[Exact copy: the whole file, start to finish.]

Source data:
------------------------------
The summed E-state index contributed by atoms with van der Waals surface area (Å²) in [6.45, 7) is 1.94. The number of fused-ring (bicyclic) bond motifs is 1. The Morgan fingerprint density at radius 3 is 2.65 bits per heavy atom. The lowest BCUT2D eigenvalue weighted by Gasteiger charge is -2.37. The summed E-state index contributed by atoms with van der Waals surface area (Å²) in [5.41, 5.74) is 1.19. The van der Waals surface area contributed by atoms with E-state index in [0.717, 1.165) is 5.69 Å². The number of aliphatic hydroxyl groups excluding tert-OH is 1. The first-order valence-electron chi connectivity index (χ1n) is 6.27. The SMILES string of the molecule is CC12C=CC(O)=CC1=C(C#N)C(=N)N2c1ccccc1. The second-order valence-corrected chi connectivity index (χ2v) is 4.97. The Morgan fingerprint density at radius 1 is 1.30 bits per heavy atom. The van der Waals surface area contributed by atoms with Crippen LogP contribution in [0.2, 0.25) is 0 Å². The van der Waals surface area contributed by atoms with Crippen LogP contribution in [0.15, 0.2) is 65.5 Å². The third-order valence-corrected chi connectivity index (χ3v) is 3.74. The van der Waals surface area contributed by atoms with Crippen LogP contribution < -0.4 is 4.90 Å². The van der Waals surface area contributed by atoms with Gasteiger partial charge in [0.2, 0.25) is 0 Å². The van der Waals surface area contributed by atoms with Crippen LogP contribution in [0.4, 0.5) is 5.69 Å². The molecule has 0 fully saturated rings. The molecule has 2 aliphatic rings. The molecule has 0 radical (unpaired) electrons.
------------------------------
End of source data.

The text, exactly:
The summed E-state index contributed by atoms with van der Waals surface area (Å²) in [6.45, 7) is 1.94. The number of fused-ring (bicyclic) bond motifs is 1. The Morgan fingerprint density at radius 3 is 2.65 bits per heavy atom. The lowest BCUT2D eigenvalue weighted by Gasteiger charge is -2.37. The summed E-state index contributed by atoms with van der Waals surface area (Å²) in [5.41, 5.74) is 1.19. The van der Waals surface area contributed by atoms with E-state index in [0.717, 1.165) is 5.69 Å². The number of aliphatic hydroxyl groups excluding tert-OH is 1. The first-order valence-electron chi connectivity index (χ1n) is 6.27. The SMILES string of the molecule is CC12C=CC(O)=CC1=C(C#N)C(=N)N2c1ccccc1. The second-order valence-corrected chi connectivity index (χ2v) is 4.97. The Morgan fingerprint density at radius 1 is 1.30 bits per heavy atom. The van der Waals surface area contributed by atoms with Crippen LogP contribution in [0.2, 0.25) is 0 Å². The van der Waals surface area contributed by atoms with Crippen LogP contribution in [0.15, 0.2) is 65.5 Å². The third-order valence-corrected chi connectivity index (χ3v) is 3.74. The van der Waals surface area contributed by atoms with Crippen LogP contribution < -0.4 is 4.90 Å². The van der Waals surface area contributed by atoms with Gasteiger partial charge in [0.2, 0.25) is 0 Å². The van der Waals surface area contributed by atoms with Crippen LogP contribution in [0.4, 0.5) is 5.69 Å². The molecule has 0 fully saturated rings. The molecule has 2 aliphatic rings. The molecule has 0 radical (unpaired) electrons.